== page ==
This course was published in the July 2022 issue and expires July 2025. The authors have no commercial conflicts of interest to disclose. This 2 credit hour self-study activity is electronically mediated.
After reading this course, the participant should be able to:
- Discuss the incidence of human papillomavirus-related oropharyngeal cancers (HPV-OPCs), common locations for lesions, and epidemiologic risk factors.
- Explain the dental hygienist’s role in providing HPV-OPC prevention counseling and HPV vaccine advocacy in dental settings.
- Describe effective communication strategies when discussing HPV-OPCs and HPV vaccine uptake with patients and parents/caregivers.
The incidence of human papillomavirus-related oropharyngeal cancers (HPV-OPCs) continues to rise. As this is the most common HPV-related cancer in the United States,1 the American Dental Association and American Academy of Pediatric Dentistry support advocacy for HPV prevention, as well as administration of the HPV vaccine in dental settings.2,3 Dental hygienists may serve an instrumental role in screening and providing patient-centered counseling for the prevention of HPV-OPCs.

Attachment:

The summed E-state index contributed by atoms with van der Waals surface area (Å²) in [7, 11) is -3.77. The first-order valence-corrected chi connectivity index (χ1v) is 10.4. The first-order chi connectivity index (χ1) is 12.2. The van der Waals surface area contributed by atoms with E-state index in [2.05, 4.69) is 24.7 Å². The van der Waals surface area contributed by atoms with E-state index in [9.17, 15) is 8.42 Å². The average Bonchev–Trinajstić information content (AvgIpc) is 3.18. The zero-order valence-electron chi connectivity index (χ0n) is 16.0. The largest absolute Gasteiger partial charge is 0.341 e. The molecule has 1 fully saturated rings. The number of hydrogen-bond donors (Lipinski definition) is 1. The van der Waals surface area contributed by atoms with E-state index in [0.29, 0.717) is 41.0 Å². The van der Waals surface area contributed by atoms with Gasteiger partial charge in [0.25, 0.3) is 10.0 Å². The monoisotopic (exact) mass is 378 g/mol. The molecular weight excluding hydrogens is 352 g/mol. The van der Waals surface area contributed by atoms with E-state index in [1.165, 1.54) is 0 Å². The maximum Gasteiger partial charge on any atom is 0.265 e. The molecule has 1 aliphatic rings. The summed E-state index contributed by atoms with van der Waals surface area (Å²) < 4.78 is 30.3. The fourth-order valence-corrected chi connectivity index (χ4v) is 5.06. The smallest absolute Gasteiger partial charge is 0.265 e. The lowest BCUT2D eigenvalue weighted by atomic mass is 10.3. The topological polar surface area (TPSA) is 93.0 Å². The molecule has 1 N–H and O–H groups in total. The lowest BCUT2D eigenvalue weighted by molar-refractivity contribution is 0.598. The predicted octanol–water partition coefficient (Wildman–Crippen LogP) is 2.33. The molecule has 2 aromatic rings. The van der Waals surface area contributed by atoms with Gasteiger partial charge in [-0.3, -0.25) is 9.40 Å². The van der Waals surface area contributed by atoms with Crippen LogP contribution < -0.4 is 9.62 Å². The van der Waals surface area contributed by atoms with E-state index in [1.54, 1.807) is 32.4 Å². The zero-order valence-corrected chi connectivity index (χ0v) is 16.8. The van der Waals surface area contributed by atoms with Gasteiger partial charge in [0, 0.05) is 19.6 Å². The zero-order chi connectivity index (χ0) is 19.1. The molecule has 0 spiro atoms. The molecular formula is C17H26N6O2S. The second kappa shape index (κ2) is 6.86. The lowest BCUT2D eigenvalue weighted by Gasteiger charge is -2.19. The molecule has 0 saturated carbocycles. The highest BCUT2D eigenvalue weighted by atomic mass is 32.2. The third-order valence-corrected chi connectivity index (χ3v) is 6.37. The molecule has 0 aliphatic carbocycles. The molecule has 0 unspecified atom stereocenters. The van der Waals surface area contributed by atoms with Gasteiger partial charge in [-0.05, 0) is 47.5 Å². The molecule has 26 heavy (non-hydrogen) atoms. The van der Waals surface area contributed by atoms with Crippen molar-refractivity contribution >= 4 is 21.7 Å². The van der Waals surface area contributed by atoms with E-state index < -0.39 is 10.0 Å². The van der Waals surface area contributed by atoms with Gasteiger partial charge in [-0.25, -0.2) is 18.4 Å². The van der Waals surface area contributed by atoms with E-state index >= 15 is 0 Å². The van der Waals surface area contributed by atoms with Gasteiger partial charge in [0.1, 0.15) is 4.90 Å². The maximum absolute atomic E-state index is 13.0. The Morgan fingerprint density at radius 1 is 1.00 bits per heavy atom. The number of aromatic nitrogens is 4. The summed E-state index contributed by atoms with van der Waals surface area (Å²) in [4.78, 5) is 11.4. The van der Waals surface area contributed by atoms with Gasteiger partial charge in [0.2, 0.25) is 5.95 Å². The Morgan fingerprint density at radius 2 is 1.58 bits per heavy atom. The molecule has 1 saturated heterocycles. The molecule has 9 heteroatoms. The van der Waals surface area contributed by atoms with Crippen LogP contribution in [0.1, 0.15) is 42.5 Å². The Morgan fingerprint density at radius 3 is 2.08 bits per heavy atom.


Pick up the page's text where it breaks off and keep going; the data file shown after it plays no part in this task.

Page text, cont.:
The challenges in screening for HPV-OPC and prevention counseling are twofold. First, screening during intraoral examinations is challenging due to the limited visibility of the lesion(s), which are generally located in the posterior oropharyngeal area. Common locations for HPV-OPCs are the base of the tongue, soft palate, and tonsillar crypts. The lack of a precursor lesion and adequate diagnostic technology add to the difficulty of early stage identification.1 Second, oral health professionals report a lack of knowledge, comfort, confidence, and training for HPV-OPC screening and prevention counseling.4–7 Research demonstrates adults and parents/caregivers of adolescents are generally comfortable and expect HPV-OPC prevention counseling and vaccine advocacy from oral health professionals.8,9